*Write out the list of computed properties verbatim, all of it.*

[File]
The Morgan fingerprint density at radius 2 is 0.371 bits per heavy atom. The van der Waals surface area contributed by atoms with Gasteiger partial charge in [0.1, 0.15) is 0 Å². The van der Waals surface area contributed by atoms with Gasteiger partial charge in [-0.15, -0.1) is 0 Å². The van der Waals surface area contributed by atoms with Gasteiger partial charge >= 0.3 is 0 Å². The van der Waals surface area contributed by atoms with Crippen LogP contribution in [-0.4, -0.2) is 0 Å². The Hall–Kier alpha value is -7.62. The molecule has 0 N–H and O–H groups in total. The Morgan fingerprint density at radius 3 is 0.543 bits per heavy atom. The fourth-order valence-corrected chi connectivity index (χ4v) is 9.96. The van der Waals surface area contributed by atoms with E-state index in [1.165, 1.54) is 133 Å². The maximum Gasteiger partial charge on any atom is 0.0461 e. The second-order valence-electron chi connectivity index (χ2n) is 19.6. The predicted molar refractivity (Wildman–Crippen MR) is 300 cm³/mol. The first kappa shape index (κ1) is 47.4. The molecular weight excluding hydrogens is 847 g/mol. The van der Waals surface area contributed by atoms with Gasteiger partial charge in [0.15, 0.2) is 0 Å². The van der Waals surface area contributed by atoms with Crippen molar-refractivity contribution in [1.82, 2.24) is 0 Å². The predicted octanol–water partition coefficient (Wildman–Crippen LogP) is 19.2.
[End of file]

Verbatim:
The Morgan fingerprint density at radius 2 is 0.371 bits per heavy atom. The van der Waals surface area contributed by atoms with Gasteiger partial charge in [0.1, 0.15) is 0 Å². The van der Waals surface area contributed by atoms with Gasteiger partial charge in [-0.15, -0.1) is 0 Å². The van der Waals surface area contributed by atoms with Gasteiger partial charge >= 0.3 is 0 Å². The van der Waals surface area contributed by atoms with Crippen LogP contribution in [-0.4, -0.2) is 0 Å². The Hall–Kier alpha value is -7.62. The molecule has 0 N–H and O–H groups in total. The Morgan fingerprint density at radius 3 is 0.543 bits per heavy atom. The fourth-order valence-corrected chi connectivity index (χ4v) is 9.96. The van der Waals surface area contributed by atoms with E-state index in [1.165, 1.54) is 133 Å². The maximum Gasteiger partial charge on any atom is 0.0461 e. The second-order valence-electron chi connectivity index (χ2n) is 19.6. The predicted molar refractivity (Wildman–Crippen MR) is 300 cm³/mol. The first kappa shape index (κ1) is 47.4. The molecular weight excluding hydrogens is 847 g/mol. The van der Waals surface area contributed by atoms with Gasteiger partial charge in [0.15, 0.2) is 0 Å². The van der Waals surface area contributed by atoms with Crippen molar-refractivity contribution in [1.82, 2.24) is 0 Å². The predicted octanol–water partition coefficient (Wildman–Crippen LogP) is 19.2.